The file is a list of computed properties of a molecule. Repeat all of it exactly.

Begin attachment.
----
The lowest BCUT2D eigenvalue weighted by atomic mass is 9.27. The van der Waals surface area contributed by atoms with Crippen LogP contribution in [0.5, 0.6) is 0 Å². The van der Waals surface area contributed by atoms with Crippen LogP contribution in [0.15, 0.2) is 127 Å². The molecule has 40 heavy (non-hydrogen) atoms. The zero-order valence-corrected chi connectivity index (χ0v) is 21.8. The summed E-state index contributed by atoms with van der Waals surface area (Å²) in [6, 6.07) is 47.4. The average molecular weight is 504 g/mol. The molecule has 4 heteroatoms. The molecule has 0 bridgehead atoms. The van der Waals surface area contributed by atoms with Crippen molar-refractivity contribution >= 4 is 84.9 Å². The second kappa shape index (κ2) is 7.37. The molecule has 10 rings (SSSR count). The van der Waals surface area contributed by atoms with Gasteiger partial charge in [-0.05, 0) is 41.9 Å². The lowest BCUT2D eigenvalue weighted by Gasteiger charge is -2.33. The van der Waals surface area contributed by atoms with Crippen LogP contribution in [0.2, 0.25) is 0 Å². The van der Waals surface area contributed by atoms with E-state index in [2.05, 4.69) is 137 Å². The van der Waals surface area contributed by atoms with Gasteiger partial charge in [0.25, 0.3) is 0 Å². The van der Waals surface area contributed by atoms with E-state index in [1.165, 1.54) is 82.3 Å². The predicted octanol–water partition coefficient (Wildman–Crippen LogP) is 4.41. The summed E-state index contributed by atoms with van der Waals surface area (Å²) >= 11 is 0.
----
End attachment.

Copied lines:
The lowest BCUT2D eigenvalue weighted by atomic mass is 9.27. The van der Waals surface area contributed by atoms with Crippen LogP contribution in [0.5, 0.6) is 0 Å². The van der Waals surface area contributed by atoms with Crippen LogP contribution in [0.15, 0.2) is 127 Å². The molecule has 40 heavy (non-hydrogen) atoms. The zero-order valence-corrected chi connectivity index (χ0v) is 21.8. The summed E-state index contributed by atoms with van der Waals surface area (Å²) in [6, 6.07) is 47.4. The average molecular weight is 504 g/mol. The molecule has 4 heteroatoms. The molecule has 0 bridgehead atoms. The van der Waals surface area contributed by atoms with Crippen molar-refractivity contribution >= 4 is 84.9 Å². The second kappa shape index (κ2) is 7.37. The molecule has 10 rings (SSSR count). The van der Waals surface area contributed by atoms with Gasteiger partial charge in [-0.05, 0) is 41.9 Å². The lowest BCUT2D eigenvalue weighted by Gasteiger charge is -2.33. The van der Waals surface area contributed by atoms with Crippen LogP contribution in [0.2, 0.25) is 0 Å². The van der Waals surface area contributed by atoms with E-state index in [2.05, 4.69) is 137 Å². The van der Waals surface area contributed by atoms with Gasteiger partial charge in [0.25, 0.3) is 0 Å². The van der Waals surface area contributed by atoms with E-state index in [1.165, 1.54) is 82.3 Å². The predicted octanol–water partition coefficient (Wildman–Crippen LogP) is 4.41. The summed E-state index contributed by atoms with van der Waals surface area (Å²) >= 11 is 0.